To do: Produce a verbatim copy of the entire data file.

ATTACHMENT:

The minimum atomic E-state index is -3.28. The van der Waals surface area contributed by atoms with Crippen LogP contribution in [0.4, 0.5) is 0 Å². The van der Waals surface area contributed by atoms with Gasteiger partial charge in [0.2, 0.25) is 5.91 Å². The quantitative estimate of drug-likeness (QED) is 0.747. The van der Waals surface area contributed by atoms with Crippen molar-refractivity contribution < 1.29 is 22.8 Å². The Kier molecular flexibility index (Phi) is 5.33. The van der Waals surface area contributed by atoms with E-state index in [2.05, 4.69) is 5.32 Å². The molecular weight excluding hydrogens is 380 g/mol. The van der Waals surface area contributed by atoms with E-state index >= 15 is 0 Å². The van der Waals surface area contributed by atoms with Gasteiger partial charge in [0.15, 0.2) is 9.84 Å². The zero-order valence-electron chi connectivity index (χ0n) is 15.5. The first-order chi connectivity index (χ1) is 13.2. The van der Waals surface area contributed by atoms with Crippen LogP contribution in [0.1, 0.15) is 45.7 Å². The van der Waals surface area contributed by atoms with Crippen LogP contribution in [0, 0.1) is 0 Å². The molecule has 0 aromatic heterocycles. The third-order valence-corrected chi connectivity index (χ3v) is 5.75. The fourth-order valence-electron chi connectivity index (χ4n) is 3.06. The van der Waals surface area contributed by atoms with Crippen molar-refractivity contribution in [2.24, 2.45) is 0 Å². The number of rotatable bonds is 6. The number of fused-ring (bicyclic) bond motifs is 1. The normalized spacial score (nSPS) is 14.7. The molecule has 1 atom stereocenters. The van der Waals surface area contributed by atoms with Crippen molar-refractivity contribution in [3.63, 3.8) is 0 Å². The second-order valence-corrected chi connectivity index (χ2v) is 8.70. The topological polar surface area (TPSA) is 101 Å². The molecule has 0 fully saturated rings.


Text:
The minimum atomic E-state index is -3.28. The van der Waals surface area contributed by atoms with Crippen LogP contribution in [0.4, 0.5) is 0 Å². The van der Waals surface area contributed by atoms with Gasteiger partial charge in [0.2, 0.25) is 5.91 Å². The quantitative estimate of drug-likeness (QED) is 0.747. The van der Waals surface area contributed by atoms with Crippen molar-refractivity contribution < 1.29 is 22.8 Å². The Kier molecular flexibility index (Phi) is 5.33. The van der Waals surface area contributed by atoms with E-state index in [2.05, 4.69) is 5.32 Å². The molecular weight excluding hydrogens is 380 g/mol. The van der Waals surface area contributed by atoms with E-state index >= 15 is 0 Å². The van der Waals surface area contributed by atoms with Gasteiger partial charge in [0.15, 0.2) is 9.84 Å². The zero-order valence-electron chi connectivity index (χ0n) is 15.5. The first-order chi connectivity index (χ1) is 13.2. The van der Waals surface area contributed by atoms with Crippen LogP contribution in [0.1, 0.15) is 45.7 Å². The van der Waals surface area contributed by atoms with Crippen LogP contribution in [0, 0.1) is 0 Å². The molecule has 0 aromatic heterocycles. The third-order valence-corrected chi connectivity index (χ3v) is 5.75. The fourth-order valence-electron chi connectivity index (χ4n) is 3.06. The van der Waals surface area contributed by atoms with Crippen molar-refractivity contribution in [2.24, 2.45) is 0 Å². The number of rotatable bonds is 6. The number of fused-ring (bicyclic) bond motifs is 1. The normalized spacial score (nSPS) is 14.7. The molecule has 1 atom stereocenters. The van der Waals surface area contributed by atoms with Crippen molar-refractivity contribution in [3.63, 3.8) is 0 Å². The second-order valence-corrected chi connectivity index (χ2v) is 8.70. The topological polar surface area (TPSA) is 101 Å². The molecule has 0 fully saturated rings.